Representatives from over 70 countries are meeting in Sydney over the next three days to discuss global forestry and climate change.

Hosted by the Federal Environment Minister Malcolm Turnbull and Foreign Minister Alexander Downer, “The High-Level meeting will provide the opportunity for countries and international organisations to have an informal, strategic-level dialogue on forests and climate beyond formal debates elsewhere…”

Meanwhile:

  • Tasmania’s native forests are being logged at the rate of approximately 35,000 hectares per year. 15,800 hectares will be clear-felled and converted to plantations this year alone.
  • According to Harry Quick, the ALP’s federal member for Franklin: “Decades of corporate welfare have seen the taxpayer prop up logging in Tasmania to the tune of $780 million. Despite this, logging continues in old growth forest areas such as the Weld, Huon, Arve, Denison, Styx and Upper Florentine.”
  • Speaking to The Australian, Greenpeace spokesman Steven Campbell claimed Australia imports around $400 million worth of illegal timber each year.

  • According to this Greenpeace report: “In Indonesia alone, an area of forest at least the size of Wales disappears every year2 and 72% of Indonesia’s large intact ancient forests have already been destroyed.”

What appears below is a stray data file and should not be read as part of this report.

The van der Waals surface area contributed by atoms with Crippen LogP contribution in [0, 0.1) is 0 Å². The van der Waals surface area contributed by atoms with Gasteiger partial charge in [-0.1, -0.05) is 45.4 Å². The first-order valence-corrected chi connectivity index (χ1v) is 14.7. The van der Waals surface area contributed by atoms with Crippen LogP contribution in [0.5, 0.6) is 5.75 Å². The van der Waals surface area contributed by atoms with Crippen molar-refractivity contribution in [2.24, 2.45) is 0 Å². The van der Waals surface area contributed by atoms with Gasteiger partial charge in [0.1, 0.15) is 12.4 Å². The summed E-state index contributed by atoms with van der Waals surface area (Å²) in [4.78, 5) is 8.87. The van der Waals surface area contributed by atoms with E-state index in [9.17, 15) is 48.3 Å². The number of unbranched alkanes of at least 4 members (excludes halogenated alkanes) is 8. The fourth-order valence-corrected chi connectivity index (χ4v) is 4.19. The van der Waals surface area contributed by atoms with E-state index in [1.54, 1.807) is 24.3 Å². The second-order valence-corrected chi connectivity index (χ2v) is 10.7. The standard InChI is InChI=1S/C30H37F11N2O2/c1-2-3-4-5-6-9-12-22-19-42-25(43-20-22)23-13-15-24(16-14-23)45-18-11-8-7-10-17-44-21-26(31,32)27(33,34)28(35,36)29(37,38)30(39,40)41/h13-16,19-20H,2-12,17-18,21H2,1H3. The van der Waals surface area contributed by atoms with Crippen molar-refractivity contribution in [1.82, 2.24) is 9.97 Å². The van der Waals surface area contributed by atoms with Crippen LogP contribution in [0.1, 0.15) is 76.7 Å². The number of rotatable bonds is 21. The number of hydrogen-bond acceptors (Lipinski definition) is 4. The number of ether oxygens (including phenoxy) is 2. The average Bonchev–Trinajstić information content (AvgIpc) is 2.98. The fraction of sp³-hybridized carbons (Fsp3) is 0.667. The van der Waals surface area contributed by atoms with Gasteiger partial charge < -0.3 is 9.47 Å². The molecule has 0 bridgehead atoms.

• The report also notes that “In the Philippines, close to 97% of the original forest cover of the country has been logged, above 50% of which is believed to have been felled illegally. Now as little as under 829,000 hectares of primary rainforest remains.”
  • “Greenpeace maps show that 83% of the merbau forests on New Guinea have been logged or are allocated for logging. Only 17% is not yet on the chopping block.” – greenpeace.org.au
  • According to Bulldozing Progress, a report compiled by the Australian Conservation Foundation, logging in PNG has led to serious human rights abuses. These include arbitrary detention and physical brutality by police moonlighting for logging companies, intimidation and abuse of women, contamination of food and water sources, and destruction of cultural sites, artifacts and graves.

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Peter Fray
Peter Fray
Editor-in-chief of Crikey
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